5. References
  6. Acknowledgments

1 Introduction

This section is non-normative.

This specification defines an event interface — ProgressEvent — that can be used for measuring progress. Other specifications use this specification for that purpose.

In this example XMLHttpRequest, combined with concepts defined in this specification, and the HTML progress element are used together to display the process of fetching a resource. [XHR] [HTML]

<!DOCTYPE html>
<title>Waiting for Magical Unicorns</title>
<progress id="p"></progress>
  var progressBar = document.getElementById("p"),
      client = new XMLHttpRequest();
  client.open("GET", "magical-unicorns");
  client.onprogress = function(pe) {
    if(pe.lengthComputable) {
      progressBar.max = pe.total;
      progressBar.value = pe.loaded;
  client.onloadend = function(pe) {
    progressBar.value = pe.loaded;

Fully working code would of course be more elaborate and deal with more scenarios, such as network errors or the end user terminating the request.

2 Conformance

Everything in this specification is normative except for diagrams, examples, notes and sections marked non-normative.

The key word "must" in this document is to be interpreted as described in RFC 2119. [RFC2119]

A user agent must also be a conforming implementation of the IDL fragments in this specification, as described in the Web IDL specification. [WEBIDL]

A user agent must also be a conforming implementation of DOM4's Events and Event constructor. [DOM]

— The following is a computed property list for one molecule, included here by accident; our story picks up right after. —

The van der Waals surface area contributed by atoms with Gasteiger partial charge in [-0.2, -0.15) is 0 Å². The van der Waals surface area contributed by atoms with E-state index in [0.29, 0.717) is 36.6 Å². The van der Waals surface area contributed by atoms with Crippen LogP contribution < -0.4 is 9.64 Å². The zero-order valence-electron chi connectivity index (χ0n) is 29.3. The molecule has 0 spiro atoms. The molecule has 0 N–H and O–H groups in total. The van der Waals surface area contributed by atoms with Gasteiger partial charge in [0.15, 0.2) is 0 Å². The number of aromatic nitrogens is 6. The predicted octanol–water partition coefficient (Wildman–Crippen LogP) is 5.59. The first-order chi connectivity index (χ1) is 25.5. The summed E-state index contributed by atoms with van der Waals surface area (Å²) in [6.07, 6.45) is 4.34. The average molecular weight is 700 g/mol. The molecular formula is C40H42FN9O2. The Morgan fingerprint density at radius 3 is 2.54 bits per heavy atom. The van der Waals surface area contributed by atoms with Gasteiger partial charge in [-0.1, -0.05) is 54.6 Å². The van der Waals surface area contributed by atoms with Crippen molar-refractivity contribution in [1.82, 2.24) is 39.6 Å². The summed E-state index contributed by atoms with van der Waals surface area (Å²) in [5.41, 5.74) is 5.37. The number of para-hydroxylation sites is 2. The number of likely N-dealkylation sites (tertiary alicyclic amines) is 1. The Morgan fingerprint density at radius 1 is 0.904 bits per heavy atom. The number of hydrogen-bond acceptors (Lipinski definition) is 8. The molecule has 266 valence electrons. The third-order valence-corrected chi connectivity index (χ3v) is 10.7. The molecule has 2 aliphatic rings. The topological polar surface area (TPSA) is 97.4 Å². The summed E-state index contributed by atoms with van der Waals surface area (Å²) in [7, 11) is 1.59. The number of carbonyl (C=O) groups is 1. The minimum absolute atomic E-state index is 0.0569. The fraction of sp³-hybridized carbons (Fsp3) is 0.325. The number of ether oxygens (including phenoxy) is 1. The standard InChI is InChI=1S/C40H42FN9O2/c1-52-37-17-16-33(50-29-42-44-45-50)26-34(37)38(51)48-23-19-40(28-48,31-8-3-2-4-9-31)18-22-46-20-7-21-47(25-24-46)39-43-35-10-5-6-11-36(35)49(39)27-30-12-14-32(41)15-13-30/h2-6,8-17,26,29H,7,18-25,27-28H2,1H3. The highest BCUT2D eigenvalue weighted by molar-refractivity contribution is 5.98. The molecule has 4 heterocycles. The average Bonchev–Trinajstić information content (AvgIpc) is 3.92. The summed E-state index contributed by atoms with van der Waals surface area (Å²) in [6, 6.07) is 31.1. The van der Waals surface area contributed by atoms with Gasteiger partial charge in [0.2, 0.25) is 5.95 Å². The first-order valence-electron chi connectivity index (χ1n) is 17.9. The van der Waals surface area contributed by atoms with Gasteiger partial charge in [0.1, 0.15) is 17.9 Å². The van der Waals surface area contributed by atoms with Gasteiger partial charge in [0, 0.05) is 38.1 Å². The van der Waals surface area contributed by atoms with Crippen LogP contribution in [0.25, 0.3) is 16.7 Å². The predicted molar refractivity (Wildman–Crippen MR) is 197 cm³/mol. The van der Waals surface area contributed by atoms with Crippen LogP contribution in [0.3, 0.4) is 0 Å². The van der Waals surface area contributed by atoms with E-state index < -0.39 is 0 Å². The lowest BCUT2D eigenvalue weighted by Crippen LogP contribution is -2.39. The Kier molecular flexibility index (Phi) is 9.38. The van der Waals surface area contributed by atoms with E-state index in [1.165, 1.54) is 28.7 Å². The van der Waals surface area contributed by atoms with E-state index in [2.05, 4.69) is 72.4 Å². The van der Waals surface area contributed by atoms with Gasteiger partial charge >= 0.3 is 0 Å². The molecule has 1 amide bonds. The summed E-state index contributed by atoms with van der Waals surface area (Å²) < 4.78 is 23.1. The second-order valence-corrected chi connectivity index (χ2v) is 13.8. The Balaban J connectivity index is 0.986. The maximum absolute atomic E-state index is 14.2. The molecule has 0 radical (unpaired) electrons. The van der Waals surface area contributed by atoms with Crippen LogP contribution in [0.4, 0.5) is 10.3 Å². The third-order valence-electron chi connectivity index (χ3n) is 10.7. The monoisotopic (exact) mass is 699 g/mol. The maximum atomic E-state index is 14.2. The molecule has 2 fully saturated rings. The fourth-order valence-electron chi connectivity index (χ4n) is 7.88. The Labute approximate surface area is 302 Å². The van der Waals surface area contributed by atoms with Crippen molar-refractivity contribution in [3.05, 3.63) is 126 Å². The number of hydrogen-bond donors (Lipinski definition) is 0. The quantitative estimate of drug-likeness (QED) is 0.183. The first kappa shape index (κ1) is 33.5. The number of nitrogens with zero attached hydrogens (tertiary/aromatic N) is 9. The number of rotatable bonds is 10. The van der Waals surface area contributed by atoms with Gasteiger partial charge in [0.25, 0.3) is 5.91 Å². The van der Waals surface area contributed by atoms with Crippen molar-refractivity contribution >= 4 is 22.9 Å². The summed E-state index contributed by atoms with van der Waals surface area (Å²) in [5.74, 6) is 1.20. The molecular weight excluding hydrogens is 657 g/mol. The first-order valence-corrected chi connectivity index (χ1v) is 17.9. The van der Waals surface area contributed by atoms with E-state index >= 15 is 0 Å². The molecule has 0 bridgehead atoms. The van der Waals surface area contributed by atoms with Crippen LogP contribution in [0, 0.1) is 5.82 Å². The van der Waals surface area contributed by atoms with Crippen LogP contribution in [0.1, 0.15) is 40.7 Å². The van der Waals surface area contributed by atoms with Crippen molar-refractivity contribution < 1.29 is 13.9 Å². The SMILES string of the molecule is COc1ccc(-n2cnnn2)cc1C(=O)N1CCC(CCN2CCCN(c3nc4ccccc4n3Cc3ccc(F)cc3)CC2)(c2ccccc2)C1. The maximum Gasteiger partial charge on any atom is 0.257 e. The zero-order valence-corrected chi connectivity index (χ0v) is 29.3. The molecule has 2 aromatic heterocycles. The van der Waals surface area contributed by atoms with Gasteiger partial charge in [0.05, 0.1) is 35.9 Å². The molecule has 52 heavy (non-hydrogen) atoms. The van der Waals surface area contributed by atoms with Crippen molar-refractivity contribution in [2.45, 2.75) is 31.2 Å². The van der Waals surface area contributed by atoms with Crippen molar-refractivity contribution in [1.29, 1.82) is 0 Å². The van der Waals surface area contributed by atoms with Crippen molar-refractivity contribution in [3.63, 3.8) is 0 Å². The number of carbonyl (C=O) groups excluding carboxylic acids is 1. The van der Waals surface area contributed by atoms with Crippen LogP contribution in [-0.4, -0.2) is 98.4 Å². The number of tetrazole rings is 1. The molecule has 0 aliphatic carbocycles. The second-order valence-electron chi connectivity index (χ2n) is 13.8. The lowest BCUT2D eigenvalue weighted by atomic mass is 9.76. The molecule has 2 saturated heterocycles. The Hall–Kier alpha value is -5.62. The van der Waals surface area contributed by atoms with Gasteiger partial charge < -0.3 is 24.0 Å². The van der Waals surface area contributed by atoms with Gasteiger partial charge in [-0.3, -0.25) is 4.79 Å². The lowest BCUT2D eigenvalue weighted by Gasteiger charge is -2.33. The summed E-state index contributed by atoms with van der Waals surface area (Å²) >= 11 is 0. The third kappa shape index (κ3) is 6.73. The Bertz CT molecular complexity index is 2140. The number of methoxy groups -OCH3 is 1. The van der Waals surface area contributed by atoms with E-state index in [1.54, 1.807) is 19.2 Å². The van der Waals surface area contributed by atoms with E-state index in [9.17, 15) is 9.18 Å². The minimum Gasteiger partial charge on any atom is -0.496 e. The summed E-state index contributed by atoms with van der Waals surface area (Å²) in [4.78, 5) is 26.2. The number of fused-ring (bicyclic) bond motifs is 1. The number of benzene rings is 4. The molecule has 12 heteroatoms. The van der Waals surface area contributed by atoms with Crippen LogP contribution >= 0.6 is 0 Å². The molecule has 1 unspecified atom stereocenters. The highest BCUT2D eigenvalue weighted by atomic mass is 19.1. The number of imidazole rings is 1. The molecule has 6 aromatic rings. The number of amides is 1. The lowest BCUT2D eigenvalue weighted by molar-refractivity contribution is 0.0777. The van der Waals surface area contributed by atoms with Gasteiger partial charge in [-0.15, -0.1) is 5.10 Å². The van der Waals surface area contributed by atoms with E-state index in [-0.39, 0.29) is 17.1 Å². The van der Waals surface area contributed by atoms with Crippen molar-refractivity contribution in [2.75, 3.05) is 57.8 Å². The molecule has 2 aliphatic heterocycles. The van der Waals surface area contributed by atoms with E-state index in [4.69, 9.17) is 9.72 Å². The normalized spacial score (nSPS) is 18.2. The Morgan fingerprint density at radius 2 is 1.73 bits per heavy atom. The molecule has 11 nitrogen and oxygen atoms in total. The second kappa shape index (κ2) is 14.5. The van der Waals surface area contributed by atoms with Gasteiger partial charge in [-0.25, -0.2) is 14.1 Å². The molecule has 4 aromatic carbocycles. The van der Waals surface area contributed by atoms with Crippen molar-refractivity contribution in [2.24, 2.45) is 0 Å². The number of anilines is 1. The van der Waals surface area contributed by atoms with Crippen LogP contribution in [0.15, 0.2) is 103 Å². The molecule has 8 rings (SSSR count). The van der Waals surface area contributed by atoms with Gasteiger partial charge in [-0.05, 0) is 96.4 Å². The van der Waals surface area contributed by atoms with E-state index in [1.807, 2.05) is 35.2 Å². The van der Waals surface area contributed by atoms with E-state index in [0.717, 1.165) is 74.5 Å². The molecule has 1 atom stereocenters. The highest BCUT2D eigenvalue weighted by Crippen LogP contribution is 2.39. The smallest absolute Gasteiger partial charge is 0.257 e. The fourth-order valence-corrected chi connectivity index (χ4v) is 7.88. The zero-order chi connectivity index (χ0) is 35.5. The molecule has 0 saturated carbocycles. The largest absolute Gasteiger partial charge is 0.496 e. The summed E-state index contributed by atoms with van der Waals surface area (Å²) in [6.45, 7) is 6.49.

3 Terminology

Terminology used in this specification is from DOM4 and HTTP. [DOM] [HTTP]

4 Interface ProgressEvent

[Constructor(DOMString type, optional ProgressEventInit eventInitDict)]
interface ProgressEvent : Event {
  readonly attribute boolean lengthComputable;
  readonly attribute unsigned long long loaded;
  readonly attribute unsigned long long total;

dictionary ProgressEventInit : EventInit {
  boolean lengthComputable;
  unsigned long long loaded;
  unsigned long long total;

Events using the ProgressEvent interface indicate some kind of progression.

The lengthComputable attribute must return the value it was initialized to. When an event is created the attribute must be initialized to false.

The loaded and total attributes must return the value they were initialized to. When an event is created the attributes must be initialized to 0.

4.1 Firing events using the ProgressEvent interface for HTTP

To fire a progress event named e means to fire an event named e with an event using the ProgressEvent interface that also meets these conditions:

This definition can be used by other specifications. XMLHttpRequest does this for instance. [XHR]

4.2 Firing events using the ProgressEvent interface for other contexts

This is left as an exercise for the editor of the specification that introduces such a context. The editor is encouraged to define it in a way consistent with this and other specifications that utilize events using the ProgressEvent interface.